Cheaper than Free

A few months ago, we began tracking the starting point of every sale that happens on Bandcamp. In the course of looking at the data (which we’re using to help us plan out what to do next), we’ve noticed something awesome: every day, fans are buying music that they specifically set out to get for free.

For example, just this morning someone paid $10 for an album after Googling “lelia broussard torrent.” A bit later, a fan plunked down $17 after searching for “murder by death, skeletons in the closet, mediafire.” Then a $15 sale came in from the search “maimouna youssef the blooming hulkshare.” Then a fan made a $12 purchase after clicking a link on music torrent tracker What.CD. Then someone spent $10 after following a link on The Pirate Bay, next to the plea “They sell their album as a download on their website. You can even choose your format (mp3, ogg, flac, etc). Cmon, support this awesome band!”

We see these sales as proof that Bandcamp can effectively compete with filesharing and other free distribution platforms by a) giving fans a clear, easy way to directly support the artist, and b) offering them a better user experience. Our favorite recent example of this was an $8 sale that started with the search “milosh flac -torrent.” So here was a fan looking for a Milosh record, wanted a high quality flac, but didn’t want to have to sift through a bunch of torrent sites. And that led them right to Bandcamp, and right to putting money in the artist’s pocket. Beautiful.

A little more uplifting info to ring in the new year:

  • In the month of December alone, Bandcamp artists raked in more than one million dollars in music and merch sales (bringing the total to-date to $12.6MM).
  • 22% of those sales happened because of Bandcamp, driven by things like tags, the home page, recommendations, and search.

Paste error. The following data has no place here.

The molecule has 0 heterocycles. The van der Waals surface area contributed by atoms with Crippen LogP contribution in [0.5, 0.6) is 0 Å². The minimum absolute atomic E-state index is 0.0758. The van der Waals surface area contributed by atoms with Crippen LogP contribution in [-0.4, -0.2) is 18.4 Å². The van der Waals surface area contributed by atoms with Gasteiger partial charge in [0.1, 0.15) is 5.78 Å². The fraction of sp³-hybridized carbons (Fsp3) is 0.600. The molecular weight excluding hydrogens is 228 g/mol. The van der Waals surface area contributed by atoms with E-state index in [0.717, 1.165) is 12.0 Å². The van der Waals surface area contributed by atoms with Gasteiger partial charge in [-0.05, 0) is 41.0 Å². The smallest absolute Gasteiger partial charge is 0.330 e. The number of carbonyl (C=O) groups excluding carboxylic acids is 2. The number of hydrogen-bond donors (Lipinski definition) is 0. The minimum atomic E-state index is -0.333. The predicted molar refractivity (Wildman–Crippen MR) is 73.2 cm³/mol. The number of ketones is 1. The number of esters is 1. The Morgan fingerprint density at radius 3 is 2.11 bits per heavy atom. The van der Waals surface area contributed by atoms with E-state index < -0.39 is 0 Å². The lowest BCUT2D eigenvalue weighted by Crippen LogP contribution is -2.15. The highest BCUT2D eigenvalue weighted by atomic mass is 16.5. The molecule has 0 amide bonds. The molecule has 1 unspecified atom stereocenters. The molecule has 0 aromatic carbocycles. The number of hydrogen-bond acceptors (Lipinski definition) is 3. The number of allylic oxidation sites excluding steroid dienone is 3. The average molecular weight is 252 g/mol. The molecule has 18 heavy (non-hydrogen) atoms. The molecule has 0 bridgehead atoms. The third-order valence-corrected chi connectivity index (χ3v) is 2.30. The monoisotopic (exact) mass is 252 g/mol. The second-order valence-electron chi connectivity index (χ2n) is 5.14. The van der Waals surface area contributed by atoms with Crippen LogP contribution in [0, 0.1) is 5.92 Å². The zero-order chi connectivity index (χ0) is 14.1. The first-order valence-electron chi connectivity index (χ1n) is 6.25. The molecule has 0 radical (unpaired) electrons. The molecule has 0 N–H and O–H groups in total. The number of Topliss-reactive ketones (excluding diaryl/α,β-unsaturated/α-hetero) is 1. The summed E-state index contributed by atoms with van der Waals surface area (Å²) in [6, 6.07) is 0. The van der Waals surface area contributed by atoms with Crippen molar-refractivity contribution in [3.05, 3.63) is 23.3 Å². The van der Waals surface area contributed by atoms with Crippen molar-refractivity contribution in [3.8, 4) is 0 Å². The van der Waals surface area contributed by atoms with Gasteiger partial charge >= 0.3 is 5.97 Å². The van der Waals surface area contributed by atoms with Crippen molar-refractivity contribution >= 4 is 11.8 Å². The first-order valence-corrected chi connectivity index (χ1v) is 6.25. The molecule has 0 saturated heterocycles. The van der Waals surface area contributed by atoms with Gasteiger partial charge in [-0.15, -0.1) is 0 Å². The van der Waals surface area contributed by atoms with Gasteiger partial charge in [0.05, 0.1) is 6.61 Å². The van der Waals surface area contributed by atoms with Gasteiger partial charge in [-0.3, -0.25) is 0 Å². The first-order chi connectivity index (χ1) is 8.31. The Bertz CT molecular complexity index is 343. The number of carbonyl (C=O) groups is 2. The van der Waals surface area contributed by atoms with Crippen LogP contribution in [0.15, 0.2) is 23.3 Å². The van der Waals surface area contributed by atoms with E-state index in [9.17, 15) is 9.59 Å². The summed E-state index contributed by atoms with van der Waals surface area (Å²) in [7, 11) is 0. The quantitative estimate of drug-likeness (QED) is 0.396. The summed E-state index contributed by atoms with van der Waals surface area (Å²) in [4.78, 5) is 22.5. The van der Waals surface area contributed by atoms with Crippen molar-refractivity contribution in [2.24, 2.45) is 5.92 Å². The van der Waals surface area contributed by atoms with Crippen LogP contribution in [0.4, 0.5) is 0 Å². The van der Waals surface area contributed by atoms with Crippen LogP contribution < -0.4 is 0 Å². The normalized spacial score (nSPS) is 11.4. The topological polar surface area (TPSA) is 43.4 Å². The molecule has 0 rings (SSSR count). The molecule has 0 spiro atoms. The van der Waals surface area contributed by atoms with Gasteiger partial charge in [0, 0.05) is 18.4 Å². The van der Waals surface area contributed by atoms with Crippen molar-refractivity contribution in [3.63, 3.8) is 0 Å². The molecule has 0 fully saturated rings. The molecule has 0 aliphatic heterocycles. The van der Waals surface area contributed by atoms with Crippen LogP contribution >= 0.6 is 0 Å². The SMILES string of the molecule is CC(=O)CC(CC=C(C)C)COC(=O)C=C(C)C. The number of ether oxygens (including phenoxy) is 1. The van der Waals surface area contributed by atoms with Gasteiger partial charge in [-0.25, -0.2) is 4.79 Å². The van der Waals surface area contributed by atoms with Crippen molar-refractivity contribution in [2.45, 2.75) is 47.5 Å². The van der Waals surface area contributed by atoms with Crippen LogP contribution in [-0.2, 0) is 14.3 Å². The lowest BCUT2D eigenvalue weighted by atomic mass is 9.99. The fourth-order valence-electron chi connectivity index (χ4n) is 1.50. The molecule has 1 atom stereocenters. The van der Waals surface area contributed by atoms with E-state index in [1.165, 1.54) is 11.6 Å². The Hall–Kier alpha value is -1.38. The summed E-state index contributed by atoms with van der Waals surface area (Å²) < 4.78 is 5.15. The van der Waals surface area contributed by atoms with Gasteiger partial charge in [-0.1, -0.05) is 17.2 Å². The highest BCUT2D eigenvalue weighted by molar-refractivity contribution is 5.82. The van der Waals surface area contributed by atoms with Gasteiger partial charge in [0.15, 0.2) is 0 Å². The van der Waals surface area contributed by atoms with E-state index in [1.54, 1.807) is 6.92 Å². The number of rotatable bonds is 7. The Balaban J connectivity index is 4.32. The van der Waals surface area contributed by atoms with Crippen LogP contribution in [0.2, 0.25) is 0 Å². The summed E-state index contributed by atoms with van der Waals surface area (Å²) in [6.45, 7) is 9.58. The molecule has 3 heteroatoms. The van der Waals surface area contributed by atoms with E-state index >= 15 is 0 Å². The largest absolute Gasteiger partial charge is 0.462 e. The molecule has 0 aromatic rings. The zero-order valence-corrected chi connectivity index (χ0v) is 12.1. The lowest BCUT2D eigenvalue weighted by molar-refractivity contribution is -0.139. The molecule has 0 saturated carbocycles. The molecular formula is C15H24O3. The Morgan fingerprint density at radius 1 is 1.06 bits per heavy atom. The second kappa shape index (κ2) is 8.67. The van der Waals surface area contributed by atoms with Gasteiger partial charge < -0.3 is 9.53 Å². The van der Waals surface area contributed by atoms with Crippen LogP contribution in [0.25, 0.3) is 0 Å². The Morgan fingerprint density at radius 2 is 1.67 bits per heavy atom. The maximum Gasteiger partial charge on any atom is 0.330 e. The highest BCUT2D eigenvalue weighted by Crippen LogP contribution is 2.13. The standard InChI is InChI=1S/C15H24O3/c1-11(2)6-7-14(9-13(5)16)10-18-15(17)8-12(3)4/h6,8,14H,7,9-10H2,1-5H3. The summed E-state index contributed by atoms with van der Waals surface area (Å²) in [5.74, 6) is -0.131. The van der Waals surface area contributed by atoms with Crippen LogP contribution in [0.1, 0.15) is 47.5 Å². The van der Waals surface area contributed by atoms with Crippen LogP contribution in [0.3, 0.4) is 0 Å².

• 40% of the time, fans pay more than the asking price for name-your-price albums.
  • 53% of all purchases are made by fans located outside the U.S. (Check out the countries in this recent snapshot of the live sales feed.)

When we first launched Bandcamp, the conventional wisdom was that music retail was moribund, and that artists’ futures were all about those terrifically lucrative tours you guys go on, supplemented perhaps by trickle-down advertising revenue generated by millions of listeners enjoying your tunes while doing their best to ignore ads for toothpaste. Fortunately, it appears there’s still a thriving community of fans who understand that the best way to support the artists they love is by handing them money. We aspire to present this truth as clearly as possible, and provide a service that respects both the integrity of the artist, and the intelligence of any serious music fan. Thank you for being a part of it!

How We Work, Selling Right Now

The Bandcamp team is spread out all over the world, which means we don’t have lunch together, we don’t bump into each other in the hall, and we don’t have impromptu across-the-table conversations. In short, we don’t do many of the things that are often considered crucial to any startup’s success. To make up for this, we’ve developed a fairly disciplined system of communication that includes a daily company-wide video call, a comprehensive wiki where all of our projects are documented, lots of one-on-one Skyping, and a few in-person meetups each year.

Our most important mode of communication, however, is our group chat system (we use IRC). We all have it open all day long, running side-by-side with whatever else we’re doing, and we use it to ask each other questions, share links, coordinate feature rollouts… all of the stuff that elsewhere might happen in a hallway or over a desk. But what this system lacks in eye contact, it more than makes up for by being fully participatory (nobody is ever left out of a conversation), persistent (conversations happen 24 hours a day, 7 days a week), and most critically, archived and searchable (so regardless of when you’re offline or for how long, it’s easy to read the transcript and get caught back up).

The coolest part of our chat setup, though, is that it also doubles as the heartbeat of the business. In addition to the room/channel where the team communicates, we have another channel where a script announces every signup and every music sale, in real time. It looks like this: